When we first started our farm we knew we wanted to be producing a certain amount of our own seed each season. Over the years, as certain open-pollinated heirloom varieties have disappeared from commercial seed catalogs, this objective has become even more important. The current social and economic conditions seem to have led to an increase in backyard gardeners. This is great! This is really what we have wanted since we started thinking about growing and selling good quality, locally-produced fruits and vegetables. Unfortunately this puts those of us who depend on seeds to make a living and to feed our neighbors in a bind. The current lack of existing seed growing infrastructure in the world is taking a long time to react to this newly increased demand, if it even can.
We really hope that this trend in home gardening and de-centralized growing systems keeps up. This will continue to demand more and more seed from more and more places. We are striving to find an appropriate balance between growing food for our community and growing seeds for those around us who wish to grow food for themselves and their families.
2020 taught us some real important lessons, 2021 is already driving them home. It has become abundantly clear that we cannot call ourselves a sustainable farm and continue to depend on a weak worldwide supply chain infrastructure that is prone to disruption and surprises. We really upped our seed game last year, but we are going to do everything we can this season to grow the seed we need to keep feeding our customers and neighbors for years to come.
We have been planning to introduce a hyper-local seed catalog for some time now. Last year threw us for a loop for more than one reason but we are going to continue to improve the quality and quantity of the seeds we grow here on the farm with the intention of having a relatively thorough catalog to distribute locally in the near future.
Everything starts with a seed, and without them we cannot possibly be a successful commercial farm. This is hugely taken for granted at every level of the farming community these days. We are going to continue to do everything we can to perpetuate the timeless cycle of growing seeds and food for ourselves, our neighbors, and our valued customers.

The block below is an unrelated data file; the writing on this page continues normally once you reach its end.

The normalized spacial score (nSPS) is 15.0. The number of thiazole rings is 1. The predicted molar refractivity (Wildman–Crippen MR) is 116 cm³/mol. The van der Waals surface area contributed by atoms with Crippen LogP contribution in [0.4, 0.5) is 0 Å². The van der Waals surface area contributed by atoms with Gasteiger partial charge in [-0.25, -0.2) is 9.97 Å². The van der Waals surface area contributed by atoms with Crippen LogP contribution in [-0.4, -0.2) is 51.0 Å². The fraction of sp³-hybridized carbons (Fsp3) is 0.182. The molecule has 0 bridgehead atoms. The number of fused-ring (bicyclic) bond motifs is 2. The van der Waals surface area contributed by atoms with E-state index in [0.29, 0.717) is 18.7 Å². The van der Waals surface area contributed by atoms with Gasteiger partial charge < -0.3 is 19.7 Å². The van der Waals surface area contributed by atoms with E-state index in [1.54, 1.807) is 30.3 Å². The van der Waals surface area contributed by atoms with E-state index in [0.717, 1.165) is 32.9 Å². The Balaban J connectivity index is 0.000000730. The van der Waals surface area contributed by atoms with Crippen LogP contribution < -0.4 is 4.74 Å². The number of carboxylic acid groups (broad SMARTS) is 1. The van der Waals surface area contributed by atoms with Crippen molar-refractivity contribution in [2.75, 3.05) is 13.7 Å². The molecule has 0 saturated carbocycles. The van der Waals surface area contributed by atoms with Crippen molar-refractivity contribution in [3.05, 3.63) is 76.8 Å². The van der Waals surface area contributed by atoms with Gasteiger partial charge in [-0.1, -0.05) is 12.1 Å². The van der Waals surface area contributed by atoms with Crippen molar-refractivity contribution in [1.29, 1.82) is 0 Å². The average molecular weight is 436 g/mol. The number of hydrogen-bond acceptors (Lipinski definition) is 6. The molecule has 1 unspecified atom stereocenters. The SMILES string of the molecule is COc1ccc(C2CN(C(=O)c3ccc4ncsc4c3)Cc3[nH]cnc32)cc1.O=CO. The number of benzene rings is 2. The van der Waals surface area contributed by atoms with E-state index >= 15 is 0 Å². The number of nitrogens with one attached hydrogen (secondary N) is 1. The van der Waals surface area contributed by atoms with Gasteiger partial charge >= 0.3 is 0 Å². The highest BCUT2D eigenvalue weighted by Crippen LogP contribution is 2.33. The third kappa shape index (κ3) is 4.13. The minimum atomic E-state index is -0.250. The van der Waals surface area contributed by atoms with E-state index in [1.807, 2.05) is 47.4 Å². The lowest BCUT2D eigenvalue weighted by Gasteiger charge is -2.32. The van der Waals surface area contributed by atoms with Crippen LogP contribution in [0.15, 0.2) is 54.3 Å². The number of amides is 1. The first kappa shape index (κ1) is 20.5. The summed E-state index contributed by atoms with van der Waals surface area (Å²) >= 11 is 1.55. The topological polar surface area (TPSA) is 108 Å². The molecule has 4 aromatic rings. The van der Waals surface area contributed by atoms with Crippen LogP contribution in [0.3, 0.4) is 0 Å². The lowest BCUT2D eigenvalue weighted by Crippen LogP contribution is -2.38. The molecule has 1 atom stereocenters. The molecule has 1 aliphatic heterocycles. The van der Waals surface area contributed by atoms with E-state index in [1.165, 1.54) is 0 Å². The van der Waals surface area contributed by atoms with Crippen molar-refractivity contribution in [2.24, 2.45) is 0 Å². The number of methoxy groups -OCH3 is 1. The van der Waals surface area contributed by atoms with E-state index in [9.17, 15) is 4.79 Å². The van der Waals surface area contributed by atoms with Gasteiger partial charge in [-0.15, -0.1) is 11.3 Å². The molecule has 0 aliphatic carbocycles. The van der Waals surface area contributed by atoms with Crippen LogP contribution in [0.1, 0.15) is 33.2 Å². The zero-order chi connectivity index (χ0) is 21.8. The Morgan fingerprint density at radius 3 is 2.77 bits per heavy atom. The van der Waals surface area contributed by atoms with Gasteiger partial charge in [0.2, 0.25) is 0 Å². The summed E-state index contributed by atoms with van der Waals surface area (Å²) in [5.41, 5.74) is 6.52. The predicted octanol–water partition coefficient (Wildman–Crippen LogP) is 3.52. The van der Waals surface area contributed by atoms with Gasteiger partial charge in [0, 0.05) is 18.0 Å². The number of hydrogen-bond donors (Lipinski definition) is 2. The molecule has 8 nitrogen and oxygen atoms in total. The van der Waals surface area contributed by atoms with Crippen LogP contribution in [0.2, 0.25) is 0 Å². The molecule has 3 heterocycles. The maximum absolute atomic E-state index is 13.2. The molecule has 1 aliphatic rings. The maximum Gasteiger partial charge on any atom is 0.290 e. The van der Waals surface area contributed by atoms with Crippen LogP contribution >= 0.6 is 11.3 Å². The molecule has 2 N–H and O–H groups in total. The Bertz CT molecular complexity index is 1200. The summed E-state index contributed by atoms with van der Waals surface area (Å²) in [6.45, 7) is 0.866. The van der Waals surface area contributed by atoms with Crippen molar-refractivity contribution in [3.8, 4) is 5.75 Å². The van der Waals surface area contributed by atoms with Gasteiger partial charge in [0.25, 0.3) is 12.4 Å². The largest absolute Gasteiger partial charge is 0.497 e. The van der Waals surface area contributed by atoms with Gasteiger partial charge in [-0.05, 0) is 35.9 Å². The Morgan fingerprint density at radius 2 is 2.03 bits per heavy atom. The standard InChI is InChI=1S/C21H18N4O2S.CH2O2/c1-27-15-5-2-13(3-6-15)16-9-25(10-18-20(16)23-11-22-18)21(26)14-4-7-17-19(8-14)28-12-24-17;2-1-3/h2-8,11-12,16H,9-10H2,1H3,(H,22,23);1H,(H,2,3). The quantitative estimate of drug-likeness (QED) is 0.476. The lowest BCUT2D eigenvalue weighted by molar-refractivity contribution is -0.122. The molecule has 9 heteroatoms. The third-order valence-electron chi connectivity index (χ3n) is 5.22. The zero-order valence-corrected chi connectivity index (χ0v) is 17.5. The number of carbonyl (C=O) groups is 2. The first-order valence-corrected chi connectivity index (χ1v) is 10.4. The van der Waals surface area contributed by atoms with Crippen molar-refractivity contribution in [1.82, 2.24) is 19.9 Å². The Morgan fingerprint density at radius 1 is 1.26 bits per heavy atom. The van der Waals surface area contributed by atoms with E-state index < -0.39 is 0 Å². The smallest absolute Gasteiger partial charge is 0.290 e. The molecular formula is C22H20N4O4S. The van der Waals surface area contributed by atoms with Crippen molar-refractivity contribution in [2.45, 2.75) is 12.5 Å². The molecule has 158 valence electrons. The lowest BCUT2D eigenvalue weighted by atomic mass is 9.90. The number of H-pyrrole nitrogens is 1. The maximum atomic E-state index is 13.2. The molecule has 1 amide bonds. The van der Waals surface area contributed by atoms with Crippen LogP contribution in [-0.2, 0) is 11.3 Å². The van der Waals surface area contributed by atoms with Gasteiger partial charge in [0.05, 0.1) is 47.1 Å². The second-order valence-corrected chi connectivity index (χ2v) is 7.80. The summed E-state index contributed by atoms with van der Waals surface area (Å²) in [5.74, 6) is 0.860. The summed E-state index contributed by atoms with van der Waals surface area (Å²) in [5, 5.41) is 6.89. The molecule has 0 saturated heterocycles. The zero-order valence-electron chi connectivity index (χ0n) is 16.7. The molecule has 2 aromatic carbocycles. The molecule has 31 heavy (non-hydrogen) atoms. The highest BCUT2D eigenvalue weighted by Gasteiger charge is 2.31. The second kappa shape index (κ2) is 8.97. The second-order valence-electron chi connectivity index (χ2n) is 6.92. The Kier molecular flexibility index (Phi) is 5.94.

^ Costata Romanesco zucchini seed saving in progress. This is hands down the best zucchini we have ever had, and our customers wholeheartedly agree! We will definitely keep working on this one. This amazing historical variety has a long history crisscrossing the Atlantic, and we will continue to select the traits that thrive on our farm and that our customers desire.
^ The footprint of a seed saving project does not need to be large. This mason jar box provided plenty of room for over a dozen wet-process, quick-ferment seed crops over the course of a month or so. Even Anna didn’t mind this that much on her kitchen counter. This is a small price to pay in space and time for a significant value in the sustainability and dependability of some of our farm’s most popular crops.
^ Speaking of popular…we won’t even have any of our famous canned dill pickles this year because we sold every single one of our pickle cukes fresh at market! This is the third generation seed crop of National Pickling Cucumber grown on this farm. Every year they seem to get more productive and vigorous, not to mention tasty.
^ Where would small Maine farms be without lettuce? We had particularly good luck growing Burgandy red leaf lettuce despite extreme drought conditions and a lack of irrigation. This is certainly a keeper.
^ We are currently saving seed for almost half of the vegetable varieties we grow on this farm. Over the years we have tried to focus on growing a relatively small diversity of crops. This allows us the flexibility to find the best and grow the best. There are still some major gaps in our seed sustainability plan but we are working on them. We consider this a great start with a truly minimal amount of work hours during our busiest seasons. Our seed envelopes do not look like those found on most commercial farms, but this is where we believe the future foundation of sustainable farming begins.
^ Some people might think this is nutty, but we also grow our own trees from seed here on the farm. The closest bucket shown above is English Walnut seed from Anna’s parents farm two towns over. The other bucket is peach pits (seeds!) from our neighbor’s farm less than a mile away. We built a “hopefully mouse-proof” nursery bed for these special seeds that need stratification over the winter. We are expecting dozens of different peach and nut tree seedlings in the spring. Each of these will have their own unique set of genes that we will be judging for compatibility with our farm’s micro-climate over the years to come.